Holodomor monument inaugurated in Szeged
A monument by Uzhhorod artists Bogdan Korzh and Mihailo Korotko, remembering the victims of the Holodomor, the man-made Ukrainian famine of 1932-33, has been inaugurated on Dóm tér in Szeged, according to a press release on official Hungarian government website kormany.hu.
Levente Magyar, László Kiss-Rigó and Liubov Nepop (at front, left to right), pictured at the ceremony (photo: MTI/Tibor Rosta).
Speaking at the event, Levente Magyar, state secretary at the Ministry of Foreign Affairs and Trade, said that Ukraine has survived even more trials than Hungarians in recent decades. He noted that the battles of the Eastern Front in World War I, the Russian Civil War, Stalinʼs terror in the 1930s and ʼ40s, World War II, and the resistance in Western Ukraine until the 1950s, have all ravaged the country.
"From the trials of history, the Holodomor stands out as the attempt of the Soviet regime to break the Ukrainian people," Magyar recalled. "It is no accident that Stalinʼs terror singled out Ukrainians as enemy number one, as the Ukrainian people are proud and freedom-loving, representing a danger to the Soviet Union."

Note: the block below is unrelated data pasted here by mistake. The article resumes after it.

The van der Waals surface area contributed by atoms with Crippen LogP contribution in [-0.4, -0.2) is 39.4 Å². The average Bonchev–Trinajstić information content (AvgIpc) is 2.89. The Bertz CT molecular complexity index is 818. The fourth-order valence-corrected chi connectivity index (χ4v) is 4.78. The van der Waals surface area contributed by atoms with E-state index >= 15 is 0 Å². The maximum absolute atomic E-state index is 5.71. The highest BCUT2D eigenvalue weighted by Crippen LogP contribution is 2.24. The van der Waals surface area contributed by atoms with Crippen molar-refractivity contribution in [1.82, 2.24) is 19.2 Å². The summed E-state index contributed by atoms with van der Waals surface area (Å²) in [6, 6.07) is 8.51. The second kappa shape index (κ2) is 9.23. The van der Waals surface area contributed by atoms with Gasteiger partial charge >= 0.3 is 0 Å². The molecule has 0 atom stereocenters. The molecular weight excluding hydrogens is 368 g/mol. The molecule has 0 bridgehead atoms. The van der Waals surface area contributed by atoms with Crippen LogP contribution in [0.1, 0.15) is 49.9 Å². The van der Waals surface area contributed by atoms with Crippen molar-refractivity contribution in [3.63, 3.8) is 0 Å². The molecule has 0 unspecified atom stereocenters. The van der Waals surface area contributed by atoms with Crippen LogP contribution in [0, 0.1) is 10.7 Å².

Liubov Nepop, Ukraineʼs Ambassador to Hungary, emphasized that Ukraine has always stood close to Hungary, which was one of the first nations to recognize the stateʼs independence, then declaring the Holodomor a genocide. The diplomat added that Hungary stands steadfast with Ukraine in the battle against Russian aggression.
László Kiss-Rigó, bishop of Szeged-Csanád, noted that the grassy area around Szeged Cathedral has become the Park of Christian Solidarity in recent years. The first monument there remembers the victims of the 1956 Revolution, the next the Polish double tragedy of Katyn, another the Armenian Genocide, another the members of the Jewish community of Szeged who fell victim to the Holocaust, and last yearʼs work in memory of those who died in Soviet gulags.
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